Bedrooms upstairs were small but adequate. There were four bedrooms on the second floor with two unattached bathrooms, and one bedroom on the third floor in the attic space.  During the Depression, the family had a boarder in residence who lived in the attic room.  There was also a large unfinished basement with windows at ground level.

This was always a multi-generational home. William John Flanders bought it in 1907 and moved in with his wife Charlotte, mother-in-law Alice McCormick, sons Lester and William, and brother-in-law Charles McCormick. Lester and Charles had moved out by the time their father died in 1925, but in 1927, his son William brought his new bride Marion Cooke into the home already occupied by his mother and grandmother. Alice died shortly after, but Charlotte outlived her daughter-in-law by seven years, and was there to see her granddaughters grow up.

Forest Hill was and still is a quiet residential suburb of Newark, bounded on one side by beautifully landscaped Branch Brook Park just a few blocks away from the family home. Also nearby was St. Mark’s Episcopal Church where the family worshipped. William Charles Flanders was confirmed there in 1914 and his daughters were baptized, confirmed, and married from the church. Four of his five grandchildren were also baptized at St. Marks, by the same minister who baptized and married their parents. They wore their grandfather’s christening gown.

By 1970, the children were grown, his wife and mother were gone, and Bill Flanders was alone in a house far too big for him to maintain. He sold it with much of the contents and moved to an apartment and later, to a retirement community. The house remains in pictures and memory of the few still alive to remember when it was the Flanders’ house.


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Obituary for My Dad

My father died peacefully on Friday, 25 May 2018, after a very brief illness following a fall. Here is his obituary, which will appear in the Tyler Morning Telegraph on 8 June 2018:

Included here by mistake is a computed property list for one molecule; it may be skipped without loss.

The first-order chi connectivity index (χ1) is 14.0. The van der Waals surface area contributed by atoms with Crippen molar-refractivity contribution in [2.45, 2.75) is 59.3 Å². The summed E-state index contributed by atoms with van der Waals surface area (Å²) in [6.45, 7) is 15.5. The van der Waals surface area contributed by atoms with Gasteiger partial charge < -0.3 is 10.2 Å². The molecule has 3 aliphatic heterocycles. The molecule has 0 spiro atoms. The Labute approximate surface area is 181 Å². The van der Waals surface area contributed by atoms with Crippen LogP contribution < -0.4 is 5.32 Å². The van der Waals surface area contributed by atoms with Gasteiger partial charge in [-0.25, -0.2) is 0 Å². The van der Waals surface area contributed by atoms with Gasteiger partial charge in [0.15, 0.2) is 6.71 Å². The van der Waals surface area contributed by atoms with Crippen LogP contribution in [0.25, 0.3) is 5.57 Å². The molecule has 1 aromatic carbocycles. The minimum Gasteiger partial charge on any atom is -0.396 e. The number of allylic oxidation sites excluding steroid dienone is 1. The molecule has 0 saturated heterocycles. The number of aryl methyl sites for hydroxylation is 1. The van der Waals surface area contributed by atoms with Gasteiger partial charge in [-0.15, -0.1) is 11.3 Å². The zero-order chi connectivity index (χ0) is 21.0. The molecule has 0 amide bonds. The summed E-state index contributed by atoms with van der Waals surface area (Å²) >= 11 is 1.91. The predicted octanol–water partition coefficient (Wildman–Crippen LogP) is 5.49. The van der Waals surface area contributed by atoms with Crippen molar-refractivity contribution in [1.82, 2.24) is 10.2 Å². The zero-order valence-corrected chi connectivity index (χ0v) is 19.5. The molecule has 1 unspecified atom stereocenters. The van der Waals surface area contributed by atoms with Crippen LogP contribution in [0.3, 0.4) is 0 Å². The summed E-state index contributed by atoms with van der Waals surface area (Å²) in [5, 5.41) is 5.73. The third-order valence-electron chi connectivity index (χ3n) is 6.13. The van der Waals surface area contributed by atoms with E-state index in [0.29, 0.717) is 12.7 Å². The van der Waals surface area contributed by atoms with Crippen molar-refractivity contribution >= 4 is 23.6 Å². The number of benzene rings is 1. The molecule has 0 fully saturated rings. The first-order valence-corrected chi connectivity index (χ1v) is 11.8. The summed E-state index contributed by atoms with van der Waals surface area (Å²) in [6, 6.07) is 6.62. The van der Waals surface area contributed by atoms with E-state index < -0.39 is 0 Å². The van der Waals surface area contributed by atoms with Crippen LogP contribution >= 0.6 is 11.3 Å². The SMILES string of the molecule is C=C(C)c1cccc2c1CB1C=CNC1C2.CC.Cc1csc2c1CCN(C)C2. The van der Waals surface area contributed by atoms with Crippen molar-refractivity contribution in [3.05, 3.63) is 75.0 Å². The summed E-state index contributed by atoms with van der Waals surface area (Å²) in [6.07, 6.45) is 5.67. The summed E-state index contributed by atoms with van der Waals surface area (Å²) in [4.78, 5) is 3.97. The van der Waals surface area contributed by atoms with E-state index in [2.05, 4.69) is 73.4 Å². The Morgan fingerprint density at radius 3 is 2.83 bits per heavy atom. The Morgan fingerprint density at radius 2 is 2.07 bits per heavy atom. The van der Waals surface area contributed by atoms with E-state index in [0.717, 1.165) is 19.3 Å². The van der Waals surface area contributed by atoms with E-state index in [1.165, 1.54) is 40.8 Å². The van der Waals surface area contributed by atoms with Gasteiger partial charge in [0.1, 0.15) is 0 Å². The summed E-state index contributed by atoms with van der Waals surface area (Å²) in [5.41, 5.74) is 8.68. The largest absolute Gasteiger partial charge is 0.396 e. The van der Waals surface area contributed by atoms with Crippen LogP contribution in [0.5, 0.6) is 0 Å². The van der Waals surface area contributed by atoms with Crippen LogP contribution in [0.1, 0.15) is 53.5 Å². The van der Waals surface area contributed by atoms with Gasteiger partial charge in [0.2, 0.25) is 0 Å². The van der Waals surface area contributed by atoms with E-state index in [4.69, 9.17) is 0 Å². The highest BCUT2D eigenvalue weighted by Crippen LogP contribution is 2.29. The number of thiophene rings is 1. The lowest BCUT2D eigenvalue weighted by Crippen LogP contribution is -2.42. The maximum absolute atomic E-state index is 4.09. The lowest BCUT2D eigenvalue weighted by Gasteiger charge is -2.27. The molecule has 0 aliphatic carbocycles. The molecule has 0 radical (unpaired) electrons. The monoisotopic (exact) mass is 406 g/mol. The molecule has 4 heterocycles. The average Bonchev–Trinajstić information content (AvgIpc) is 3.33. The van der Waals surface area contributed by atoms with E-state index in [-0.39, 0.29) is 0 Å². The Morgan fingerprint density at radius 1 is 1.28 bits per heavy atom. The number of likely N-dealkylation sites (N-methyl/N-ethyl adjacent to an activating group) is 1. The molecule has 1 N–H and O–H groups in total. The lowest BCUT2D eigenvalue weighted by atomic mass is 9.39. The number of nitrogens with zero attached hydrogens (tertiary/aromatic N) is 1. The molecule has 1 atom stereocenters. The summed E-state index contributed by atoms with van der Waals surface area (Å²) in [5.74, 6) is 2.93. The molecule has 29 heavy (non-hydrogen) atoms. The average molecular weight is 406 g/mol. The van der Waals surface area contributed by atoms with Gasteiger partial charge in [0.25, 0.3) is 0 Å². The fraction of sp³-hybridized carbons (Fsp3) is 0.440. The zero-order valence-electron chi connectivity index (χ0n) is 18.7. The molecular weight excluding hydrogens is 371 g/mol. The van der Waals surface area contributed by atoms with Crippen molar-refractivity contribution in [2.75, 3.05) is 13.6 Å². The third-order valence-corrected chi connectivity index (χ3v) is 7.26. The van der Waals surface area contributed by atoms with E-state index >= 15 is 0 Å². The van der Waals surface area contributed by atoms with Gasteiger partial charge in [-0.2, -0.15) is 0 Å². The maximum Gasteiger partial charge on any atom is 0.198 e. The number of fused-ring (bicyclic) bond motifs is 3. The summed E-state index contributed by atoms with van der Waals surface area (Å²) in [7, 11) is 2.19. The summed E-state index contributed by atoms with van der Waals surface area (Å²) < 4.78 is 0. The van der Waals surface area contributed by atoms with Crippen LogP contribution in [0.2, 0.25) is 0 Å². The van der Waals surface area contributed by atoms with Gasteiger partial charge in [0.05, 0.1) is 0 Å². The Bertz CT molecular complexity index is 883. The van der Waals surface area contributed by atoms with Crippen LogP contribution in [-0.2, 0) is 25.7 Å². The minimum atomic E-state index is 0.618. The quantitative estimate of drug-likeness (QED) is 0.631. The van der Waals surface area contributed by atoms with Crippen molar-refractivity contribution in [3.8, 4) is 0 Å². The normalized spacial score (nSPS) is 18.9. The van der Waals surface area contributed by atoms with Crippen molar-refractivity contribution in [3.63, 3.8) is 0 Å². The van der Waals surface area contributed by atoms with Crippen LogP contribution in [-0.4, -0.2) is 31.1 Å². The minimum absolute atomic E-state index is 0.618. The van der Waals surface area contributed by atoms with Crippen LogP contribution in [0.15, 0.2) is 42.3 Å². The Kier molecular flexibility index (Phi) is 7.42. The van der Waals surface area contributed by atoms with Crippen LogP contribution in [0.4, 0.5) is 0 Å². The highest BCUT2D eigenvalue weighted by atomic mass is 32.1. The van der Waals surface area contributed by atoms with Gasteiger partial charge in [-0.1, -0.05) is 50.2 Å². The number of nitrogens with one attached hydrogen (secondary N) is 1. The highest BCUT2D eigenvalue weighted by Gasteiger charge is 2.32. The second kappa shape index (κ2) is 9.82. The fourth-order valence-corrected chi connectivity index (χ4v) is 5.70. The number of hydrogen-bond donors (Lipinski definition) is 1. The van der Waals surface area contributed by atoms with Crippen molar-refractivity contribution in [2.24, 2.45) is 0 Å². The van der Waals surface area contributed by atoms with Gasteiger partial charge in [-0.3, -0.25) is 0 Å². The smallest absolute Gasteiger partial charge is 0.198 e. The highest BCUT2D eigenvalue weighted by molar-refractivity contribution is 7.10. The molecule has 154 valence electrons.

2016 MYERS, BillA memorial service for William Cleopheus “Bill” Myers will be held at Emerald Bay Community Church on Saturday, June 9, 2018, at 2:00 p.m., with Dr. Darryle Dunks officiating, under the direction of Stewart Family Funeral Home.

Mr. Myers, age 90, died Friday, May 25, 2018, in Tyler. He was born on February 18, 1928, to William Marvin and Susie (Keel) Myers in Williamston, N.C. He went to Duke University on a football scholarship, where he majored in business and joined the Kappa Alpha Order. He served in the U.S. Army Air Corps as an aerial photographer and graduated from Duke in 1950. He also studied at New York University Graduate School of Business.

Bill met the love of his life, Margaret “Peg” Flanders, on a college double date and married her on December 15, 1951, in Newark, N.J. They were together 62 years, living in New Jersey, Kentucky, and Dallas before moving to Emerald Bay in 1985. He was a life member of the American Water Works Association and spent over 40 years in the water meter industry before retiring in 1990 as Vice President of Master Meter, Inc.

He was a member of Emerald Bay Community Church and a member and past president of the Emerald Bay Club, where he resided for 33 years. He loved children and read to first graders at Hazel Owens School for over 20 years after retirement. His favorite book to read to them was Pickle Chiffon Pie. He enjoyed playing golf, travel, ice cream, picking up pecans and golf balls (not at the same time), learning new things, and spending time with family.

Bill was preceded in death by his beloved wife, Peg and is survived by daughter, Anne Myers of Emerald Bay; son, Thomas Myers and wife Cecelia of Wheelock, TX; grandsons, William Myers and wife Claudia of McKinney, TX, and Robert Myers and wife Ellen of Houston; granddaughters, Elizabeth Applegate and husband Josh of Fort Collins, CO, and Lauren Barrandey and husband JohnPaul of Arvada, CO; and great-grandchildren, Gianna, Noah, and Eli Applegate, and Liam and Samuel Myers.

In lieu of flowers, friends are asked to make a contribution to Emerald Bay Community Church, 160 LaSalle Rd., Bullard, TX 75757 or to The Hospice of East Texas Foundation, 4111 University Blvd., Tyler, TX 75701.